BY AIMEE NIELSON, University of Kentucky College of Agriculture, Food & Environment
Together with the World Food Prize Foundation, the U.S. Department of Agriculture selected a University of Kentucky College of Agriculture Food and Environment student as one of 29 USDA Wallace-Carver Fellows.
As part of the program, Fabian Leon, UK junior majoring in agricultural and medical biotechnology, was stationed at the USDA Agricultural Research Service station in Ames, Iowa, over the summer. He had the opportunity to collaborate with world-renowned scientists and policymakers during the paid internship.
“The Wallace-Carver Fellows program provides the opportunity for some of the most highly motivated young college students in America to have hands-on experiences working with leading USDA research scientists and to be inspired to pursue careers and future leadership positions in food and agricultural science,” said Kenneth Quinn, president of the World Food Prize Foundation and former U.S. ambassador to Cambodia.
Leon is a Nicholasville native, however his family’s farm is located in Mexico near La Piedad, Michoacán. While he didn’t grow up on the farm, he said he has an inborn fondness for agriculture. He became familiar with the World Food Prize Foundation while he was in high school by participating in the foundation’s Global Youth Institute. Because of that, Leon was able to apply for two internship programs, and he was selected as a Borlaug-Ruan intern in 2015. He spent the following summer in Lima, Peru, where he researched sweet potato viruses.
“Through the World Food Prize, I have been able to work alongside the scientists and policymakers at the USDA who steer American agriculture,” Leon said. “I have also been able to do my part in advancing the National Laboratory for Agriculture and The Environment’s research programs by doing the day-to-day lab and field research.”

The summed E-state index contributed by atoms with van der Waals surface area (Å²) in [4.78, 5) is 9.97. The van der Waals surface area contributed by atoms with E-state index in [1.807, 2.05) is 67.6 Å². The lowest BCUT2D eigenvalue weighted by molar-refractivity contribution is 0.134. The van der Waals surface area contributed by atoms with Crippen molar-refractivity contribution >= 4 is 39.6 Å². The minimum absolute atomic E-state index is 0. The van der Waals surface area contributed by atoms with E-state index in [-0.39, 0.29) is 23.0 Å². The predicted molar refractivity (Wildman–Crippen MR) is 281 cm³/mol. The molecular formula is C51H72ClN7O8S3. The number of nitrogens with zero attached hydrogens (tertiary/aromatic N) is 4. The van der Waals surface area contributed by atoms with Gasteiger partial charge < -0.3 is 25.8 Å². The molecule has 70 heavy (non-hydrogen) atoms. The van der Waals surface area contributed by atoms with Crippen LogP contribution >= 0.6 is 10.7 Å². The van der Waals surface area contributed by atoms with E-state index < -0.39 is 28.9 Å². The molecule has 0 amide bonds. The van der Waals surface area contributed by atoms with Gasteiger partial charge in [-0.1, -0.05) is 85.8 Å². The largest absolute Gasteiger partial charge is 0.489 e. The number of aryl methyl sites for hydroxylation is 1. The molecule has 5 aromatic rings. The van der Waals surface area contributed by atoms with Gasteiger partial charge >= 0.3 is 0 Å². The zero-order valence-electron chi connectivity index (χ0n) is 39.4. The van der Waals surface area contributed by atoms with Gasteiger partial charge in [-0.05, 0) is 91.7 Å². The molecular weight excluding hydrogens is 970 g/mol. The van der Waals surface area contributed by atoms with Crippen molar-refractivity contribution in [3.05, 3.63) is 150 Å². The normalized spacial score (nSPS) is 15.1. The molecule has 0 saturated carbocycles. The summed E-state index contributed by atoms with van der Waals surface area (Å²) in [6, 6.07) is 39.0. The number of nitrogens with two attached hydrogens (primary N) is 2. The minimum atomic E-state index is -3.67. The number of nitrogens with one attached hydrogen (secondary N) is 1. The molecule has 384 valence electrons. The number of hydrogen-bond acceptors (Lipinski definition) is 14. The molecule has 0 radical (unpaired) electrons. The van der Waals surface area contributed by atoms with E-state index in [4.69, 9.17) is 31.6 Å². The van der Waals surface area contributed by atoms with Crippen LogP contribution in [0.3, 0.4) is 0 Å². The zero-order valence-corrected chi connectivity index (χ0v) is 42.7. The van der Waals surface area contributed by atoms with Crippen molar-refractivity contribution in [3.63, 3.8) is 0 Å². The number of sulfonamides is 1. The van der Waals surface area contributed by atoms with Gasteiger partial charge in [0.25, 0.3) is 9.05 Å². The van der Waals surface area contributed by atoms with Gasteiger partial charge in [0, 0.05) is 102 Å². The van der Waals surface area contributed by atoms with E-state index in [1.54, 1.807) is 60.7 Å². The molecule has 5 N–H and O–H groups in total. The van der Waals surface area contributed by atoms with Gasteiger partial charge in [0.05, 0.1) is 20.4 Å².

During his tenure as secretary of agriculture, Tom Vilsack and Quinn created the Wallace-Carver Fellowship to inspire the next generation of American scientific, agricultural and humanitarian leaders. Over the past six years, 185 students have gone through the program.
The fellowship culminates in a week-long, high-level leadership symposium at the USDA Headquarters in Washington, D.C., hosted by the U.S. Secretary of Agriculture Sonny Perdue. During the week, the fellows will participate in a series of high-level briefings, tours and discussions around Washington, D.C., with key government officials as well as congressional and humanitarian leaders engaged in the fight against hunger.
Leon will return to UK this fall for his junior year. He is already looking forward to the future and plans to pursue a doctorate in plant and soil sciences and continue to work as a researcher.
“I want to help solve the issues our population faces with food security,” he said.